September 10, 2010
Freshwater Turtle Population Facing Extinction
According to a new analysis by Conservation International (CI), freshwater turtles are in catastrophic decline.
The group says over a third of the estimated 280 species around the globe now face extinction.
Another main concern for habitat loss is river damming for hydro-electricity.
Dr. Peter Paul van Dijk, the director of Conservation International's Tortoise and Freshwater Turtle Conservation Program, told BBC News the outlook was bleak.
"These are animals that take 15-20 years to reach maturity and then live for another 30-40 years, putting a clutch of eggs in the ground every year. They play the odds, hoping that in that 50-year lifetime, some of their hatchlings will somehow evade predators and go on to breed themselves."
"But if you take these animals out before they've reached 15 and can reproduce, it all ends there," he told BBC News.
Freshwater turtles adapt to live far up river systems, even into small foothill streams. They populate lakes, rivers and estuaries.
However, the 11 families that comprise this collection of shelled creatures have seen the population drop drastically in the past two decades.
The turtles are highly prized throughout Asia, where their consumption is considered to have medicinal benefits.
On top of the exploitation of the turtles, some of their river habitats are being degraded.
"They need to have natural flow patterns in rivers otherwise their nests on the sandbank high up get flooded at the wrong time of year," van Dijk explained to BBC.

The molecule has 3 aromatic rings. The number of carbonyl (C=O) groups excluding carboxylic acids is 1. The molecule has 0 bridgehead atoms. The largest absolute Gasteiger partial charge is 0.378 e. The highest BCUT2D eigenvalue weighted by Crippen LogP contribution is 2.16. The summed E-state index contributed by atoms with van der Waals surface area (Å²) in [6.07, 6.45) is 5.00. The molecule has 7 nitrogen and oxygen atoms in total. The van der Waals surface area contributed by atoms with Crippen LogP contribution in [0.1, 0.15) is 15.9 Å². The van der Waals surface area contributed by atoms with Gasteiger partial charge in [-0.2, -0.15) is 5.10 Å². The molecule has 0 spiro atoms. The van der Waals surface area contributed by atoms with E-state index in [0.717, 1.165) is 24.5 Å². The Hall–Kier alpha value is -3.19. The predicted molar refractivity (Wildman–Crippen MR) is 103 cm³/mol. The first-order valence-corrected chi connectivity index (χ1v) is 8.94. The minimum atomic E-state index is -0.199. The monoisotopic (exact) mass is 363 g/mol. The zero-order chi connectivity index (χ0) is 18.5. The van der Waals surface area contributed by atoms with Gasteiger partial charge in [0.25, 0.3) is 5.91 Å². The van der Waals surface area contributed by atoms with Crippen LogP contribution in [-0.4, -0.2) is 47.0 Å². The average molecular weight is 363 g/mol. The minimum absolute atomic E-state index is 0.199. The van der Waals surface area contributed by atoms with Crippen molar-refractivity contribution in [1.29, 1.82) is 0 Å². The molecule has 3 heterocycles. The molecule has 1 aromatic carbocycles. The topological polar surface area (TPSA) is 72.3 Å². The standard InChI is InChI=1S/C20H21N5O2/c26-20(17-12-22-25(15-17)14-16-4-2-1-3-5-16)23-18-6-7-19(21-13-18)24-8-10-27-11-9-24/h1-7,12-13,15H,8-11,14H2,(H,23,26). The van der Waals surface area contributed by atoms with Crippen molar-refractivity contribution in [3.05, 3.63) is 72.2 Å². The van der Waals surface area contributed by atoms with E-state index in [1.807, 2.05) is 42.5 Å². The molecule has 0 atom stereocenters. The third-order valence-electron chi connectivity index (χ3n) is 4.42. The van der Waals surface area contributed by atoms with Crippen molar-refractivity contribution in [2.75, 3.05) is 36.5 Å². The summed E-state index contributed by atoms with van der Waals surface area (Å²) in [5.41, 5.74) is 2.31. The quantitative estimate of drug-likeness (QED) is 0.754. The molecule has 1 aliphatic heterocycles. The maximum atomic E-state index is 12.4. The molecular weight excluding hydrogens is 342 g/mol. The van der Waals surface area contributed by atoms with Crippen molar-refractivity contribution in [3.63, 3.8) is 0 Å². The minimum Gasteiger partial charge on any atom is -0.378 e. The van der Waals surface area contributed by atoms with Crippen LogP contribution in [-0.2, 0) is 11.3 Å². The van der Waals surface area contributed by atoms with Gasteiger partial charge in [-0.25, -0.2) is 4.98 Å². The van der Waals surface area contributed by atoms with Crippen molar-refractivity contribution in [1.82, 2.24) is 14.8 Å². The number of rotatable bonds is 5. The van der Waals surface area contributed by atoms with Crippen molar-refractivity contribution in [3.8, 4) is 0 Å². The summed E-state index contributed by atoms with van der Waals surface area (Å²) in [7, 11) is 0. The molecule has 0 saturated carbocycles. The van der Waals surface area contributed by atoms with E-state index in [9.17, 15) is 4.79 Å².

"They need clear water so they can see what they're eating. They need underwater plants, which can only grow if the water isn't too turbid. So, to some extent they can be seen as a proxy for the health of river systems."
The red river giant soft-shell turtle is the one turtle facing the most devastation. There are only four reported individuals remaining alive in the world.
The red-crowned species was once widespread throughout the great rivers of northern India, Bangladesh and Nepal. However, it has now been reduced to a single viable population in the "unholy" Chambal River of central India.
The Myanmar species' population is being built up for re-introduction program.
"All the tonnage of turtle that people want to consume can be satisfied by farming," van Dijk told BBC. "If we can eliminate the unsustainable collection from the wild, we have 80% of the battle won. Beyond that, it's a matter of habitat management for minimal impact on turtles and all the other wildlife in those habitats."
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